Looking for something a little more regular than once a year? South Korea celebrate love on the 14th of every, single, month! That’s right, the 14th of May is the ‘day of roses’, while the 14th of June is ‘the day of kisses. Because reminding your partner you love them shouldn’t be a once a year occurrence, right?
Celebrates Valentine’s Day on the 24th of February and coincide this celebration with their spring festival. It is a popular time to get engaged.
The 14th of February is a very popular day to get married on, as on Valentine’s Day, the government sponsors mass marriages as a public service.
Over in Brazil, Valentine’s Day is known as ‘Dia dos Namorados’, which means ‘Day for Lovers’. The day however isn’t just for those coupled up, although gift exchanging does take place, it is also a popular time for families to get together.
February 14th in Japan is all about women gifting to men, with a traditional and popular gift being, honmei-choco, which is a home-made chocolate. But don’t worry, women don’t miss out. Men repay the gifting favour a month later on March 14th, phew.
In Wales, ‘love’ is celebrated on the 25th of January and is called St. Dwynwen’s Day, which is after the Welsh patron saint of lovers. Men traditionally gift women with hand-carved wooden spoons. This dates back to when Welsh sailors at sea used to pass the time, carving designs into wooden spoons to bring back to their lovers on their return.
But why do we gift chocolate on Valentine’s Day?
Chocolate is a well-received gift at any time of year, but this sweet treat is particularly popular as a Valentine’s gift. Symbolising care, love, passion and happiness, gifting chocolate is the perfect way to make someone feel special. A delicious way to declare your love for someone, chocolate at its core is an exotically romantic gift.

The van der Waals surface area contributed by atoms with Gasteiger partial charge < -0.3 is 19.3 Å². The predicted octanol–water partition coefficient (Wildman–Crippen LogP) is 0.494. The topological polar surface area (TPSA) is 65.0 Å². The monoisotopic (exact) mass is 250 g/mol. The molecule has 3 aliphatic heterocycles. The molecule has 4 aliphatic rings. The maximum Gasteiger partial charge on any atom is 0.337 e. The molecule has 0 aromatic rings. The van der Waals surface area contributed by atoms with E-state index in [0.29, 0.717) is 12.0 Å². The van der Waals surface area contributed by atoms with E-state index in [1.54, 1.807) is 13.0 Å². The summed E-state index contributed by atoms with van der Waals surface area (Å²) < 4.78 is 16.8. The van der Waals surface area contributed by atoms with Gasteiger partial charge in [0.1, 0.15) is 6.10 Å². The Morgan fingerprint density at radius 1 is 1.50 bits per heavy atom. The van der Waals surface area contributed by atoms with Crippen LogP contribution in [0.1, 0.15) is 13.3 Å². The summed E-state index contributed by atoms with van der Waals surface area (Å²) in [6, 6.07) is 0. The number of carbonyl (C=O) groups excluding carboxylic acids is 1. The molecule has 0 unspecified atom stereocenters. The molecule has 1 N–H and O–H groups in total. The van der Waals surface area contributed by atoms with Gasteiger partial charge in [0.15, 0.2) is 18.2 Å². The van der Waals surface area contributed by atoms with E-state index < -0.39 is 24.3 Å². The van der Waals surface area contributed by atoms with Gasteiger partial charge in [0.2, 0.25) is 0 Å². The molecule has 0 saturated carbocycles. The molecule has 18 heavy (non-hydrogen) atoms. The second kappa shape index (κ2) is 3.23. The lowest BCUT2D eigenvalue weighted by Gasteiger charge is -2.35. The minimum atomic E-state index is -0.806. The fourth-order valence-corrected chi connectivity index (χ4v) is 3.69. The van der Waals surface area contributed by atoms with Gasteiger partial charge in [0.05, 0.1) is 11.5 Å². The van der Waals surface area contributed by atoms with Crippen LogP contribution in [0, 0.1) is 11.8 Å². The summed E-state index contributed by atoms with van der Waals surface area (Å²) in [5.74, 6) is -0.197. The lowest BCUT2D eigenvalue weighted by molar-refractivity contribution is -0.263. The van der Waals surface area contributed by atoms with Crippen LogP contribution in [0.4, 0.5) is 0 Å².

But why is it just chocolate that is synonymous with Valentine’s Day and not a range of sweet treats? While chocolate undeniably tastes utterly delicious, the power of cacao also comes to play here. Since the time of the Aztec, chocolate is believed to be an aphrodisiac, making the receiver more open to romance. This long standing belief has meant that for centuries chocolate has been used as a means of showing affection for someone.
So, is it true? Does chocolate really act as an aphrodisiac? The short answer is yes. There has been some scientific research that suggests that women who eat chocolate desire romance more than those who don’t. In addition to this chocolate really does release a brain soothing chemical which helps to up energy and increase levels of desire.
This mood boosting feeling can often be likened to feeling in love! In fact, some people even think chocolate is the food of the Gods, we’d have to agree. Have you ever taken a bite of chocolate and thought to yourself, ‘well this is truly heavenly?’ Then you might be even more correct than you realise.
Chocolate is made from the cacao bean, which comes from the cacao tree, also known as Theobroma cacao, the Greek way of saying ‘Food for the Gods’. If it’s ok for the Gods, then it’s a perfect wonderful gift for a loved one. Whatever the reason, historical or spiritual, there is no doubt that chocolate, when it comes to Valentine’s Day remains at the top of most people’s gifting list. From creamy white chocolate to velvety smooth or intense dark chocolate, there is something for every taste and dietary requirement. From a simple bar to chocolate coated fruits and nuts to a decadent heart shaped selection box, if you’re looking for the perfect gift to show someone you love them this Valentine’s Day, opt for chocolate and watch its magical powers at play.